Alan Davis seemed like a very nice man when I talked to him in England. He was being polite, that’s the only excuse that I can up with. I had come a long way to talk to him and he didn’t want to just come right out and say it. So he lied to me. It was a reasonably small lie and who knows maybe he even meant it when he said it … or time passed and he changed his mind.
How did I put one of the best pencillers in comics and myself in this position requires a little background.
As publisher of Malibu Comics, I had just returned from Palm Springs (a truly horrible place) and an event to be known as the First Ultraverse Conference. The executives and editors at Malibu, along with the writers who had been tapped to come up with the Ultraverse bible had spent a number of days hold-up in a hotel working out the details of our new universe.
We put together a list of artists that we wanted to be involved in creating the look of the Ultraverse and be the initial artists on the various titles. One of the names that floated to the top of available names was British artist Alan Davis. At the time, he wasn’t under exclusive contract to anyone and our editorial team agreed that having his dynamic approach would be perfect for our titles.
One of the things that our team had learned over the years was this. If something is important, don’t try to do it over the phone. There is something about an in-person conversation that cannot be translated in a phone call. Look in their eyes. Make them understand that it is important.
So I found myself booking a flight to England. The timing was such that Alan Davis would be attending a comic book convention in London and I was going to meet him there. I called Lou Bank, who was working for Marvel UK and told him that I was coming. Lou and I had become fast friends from our time traveling to every trade show and comic convention around the country in the late ‘80s and early ‘90s. I’d even introduced him to his first wife. Lou offered to let me stay at his apartment.
The trip was long, but spending time with Lou in London was terrific. At the appointed time, I made my way to the convention and got to meet a large number of British comics folk that, at that time, I had only talked with on the telephone or read about in fan magazines. It was exciting knowing what I knew about the Ultraverse, but at that point, there was very little I could discuss with anyone … except Alan Davis.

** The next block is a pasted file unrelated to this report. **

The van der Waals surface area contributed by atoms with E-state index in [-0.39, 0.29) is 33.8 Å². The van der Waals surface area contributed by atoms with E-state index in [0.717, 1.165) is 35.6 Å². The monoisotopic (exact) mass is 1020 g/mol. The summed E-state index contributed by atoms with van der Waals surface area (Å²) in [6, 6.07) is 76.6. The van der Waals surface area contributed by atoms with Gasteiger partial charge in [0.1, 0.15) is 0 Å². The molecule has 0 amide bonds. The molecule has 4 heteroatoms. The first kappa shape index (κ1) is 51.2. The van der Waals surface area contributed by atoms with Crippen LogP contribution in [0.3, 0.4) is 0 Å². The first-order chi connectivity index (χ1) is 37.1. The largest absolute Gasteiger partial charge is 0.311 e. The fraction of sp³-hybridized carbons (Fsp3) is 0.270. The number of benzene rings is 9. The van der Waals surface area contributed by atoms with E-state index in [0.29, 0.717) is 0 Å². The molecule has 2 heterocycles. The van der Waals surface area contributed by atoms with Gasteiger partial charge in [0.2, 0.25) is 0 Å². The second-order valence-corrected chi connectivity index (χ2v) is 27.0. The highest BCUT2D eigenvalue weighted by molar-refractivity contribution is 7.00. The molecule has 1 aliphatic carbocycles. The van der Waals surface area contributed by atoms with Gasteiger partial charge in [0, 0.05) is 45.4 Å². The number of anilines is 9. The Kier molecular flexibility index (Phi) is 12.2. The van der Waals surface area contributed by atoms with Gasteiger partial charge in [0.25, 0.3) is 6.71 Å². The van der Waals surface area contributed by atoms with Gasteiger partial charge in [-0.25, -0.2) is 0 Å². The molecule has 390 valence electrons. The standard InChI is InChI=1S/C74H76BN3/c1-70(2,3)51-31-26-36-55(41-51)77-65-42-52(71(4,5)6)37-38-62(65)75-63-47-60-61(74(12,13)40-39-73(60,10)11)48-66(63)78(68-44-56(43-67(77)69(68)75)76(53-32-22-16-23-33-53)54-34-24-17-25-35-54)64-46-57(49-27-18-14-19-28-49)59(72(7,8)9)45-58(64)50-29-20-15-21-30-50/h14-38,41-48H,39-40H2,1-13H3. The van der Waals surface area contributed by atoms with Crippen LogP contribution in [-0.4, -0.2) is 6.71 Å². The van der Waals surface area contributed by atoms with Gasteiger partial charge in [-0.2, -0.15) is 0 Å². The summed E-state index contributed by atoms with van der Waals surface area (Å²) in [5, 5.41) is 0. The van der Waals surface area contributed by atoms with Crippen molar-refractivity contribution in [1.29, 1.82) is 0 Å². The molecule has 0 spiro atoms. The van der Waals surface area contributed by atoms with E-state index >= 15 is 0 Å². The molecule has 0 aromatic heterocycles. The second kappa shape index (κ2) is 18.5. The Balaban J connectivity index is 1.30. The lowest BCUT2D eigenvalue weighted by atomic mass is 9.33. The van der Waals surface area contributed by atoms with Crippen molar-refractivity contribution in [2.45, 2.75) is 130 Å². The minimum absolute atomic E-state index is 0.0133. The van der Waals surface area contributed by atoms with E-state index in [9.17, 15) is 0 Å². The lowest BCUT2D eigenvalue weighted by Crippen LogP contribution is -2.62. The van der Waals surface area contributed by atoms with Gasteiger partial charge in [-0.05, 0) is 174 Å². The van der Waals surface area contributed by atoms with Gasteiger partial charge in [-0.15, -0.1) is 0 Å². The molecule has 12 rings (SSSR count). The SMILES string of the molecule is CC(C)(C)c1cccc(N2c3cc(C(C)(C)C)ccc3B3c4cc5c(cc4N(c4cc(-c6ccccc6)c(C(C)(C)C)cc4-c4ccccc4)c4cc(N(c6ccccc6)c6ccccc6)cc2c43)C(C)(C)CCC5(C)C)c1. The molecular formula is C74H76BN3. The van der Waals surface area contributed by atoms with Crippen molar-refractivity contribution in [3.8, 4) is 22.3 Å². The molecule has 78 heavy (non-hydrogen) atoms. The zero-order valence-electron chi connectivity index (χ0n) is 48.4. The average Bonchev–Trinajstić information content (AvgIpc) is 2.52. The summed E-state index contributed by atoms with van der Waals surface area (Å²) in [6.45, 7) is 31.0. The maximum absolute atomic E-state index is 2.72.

With all sincerity, I explained how important it was. While I had other business at the convention, I explained I only made the trip because it meant making my offer to him face-to-face.
He listened politely. I described to him our publishing, promotional and advertising plans. I explained that he was being offered a title that was going to be one of the first one’s launched. We were extremely excited by the concept and knew for certain that he was PERFECT for the character, the story and the universe. Malibu was offering Alan Davis the first shot at being the artist on PRIME.
Alan Davis put his hand gently on my shoulder, trying to soften the blow. “I’m not going to draw comics anymore. I’m really sorry,” Alan Davis said to me. My disappointment must have been written all over my face. Here was a truly great comic artist (who arguably had not yet done his best work) telling me that he was retiring. Yeek.
At the bar that night, I talked to a lot of people who verified to me that Alan Davis was extremely and extraordinarily dedicate to his Boy Scout commitments. It seemed that he was telling me the truth.
He would have drawn a compelling and exciting PRIME, there is no question in my mind about that fact. More importantly, I’m really glad that he eventually changed his mind (maybe he just waited until his son was past Boy Scout age) because the comics business would have missed all his terrific work in the last 15 years.
That’s my version of the story.
NEXT: Why I feel lucky, proud and glad that Alan Davis didn’t become the PRIME artist.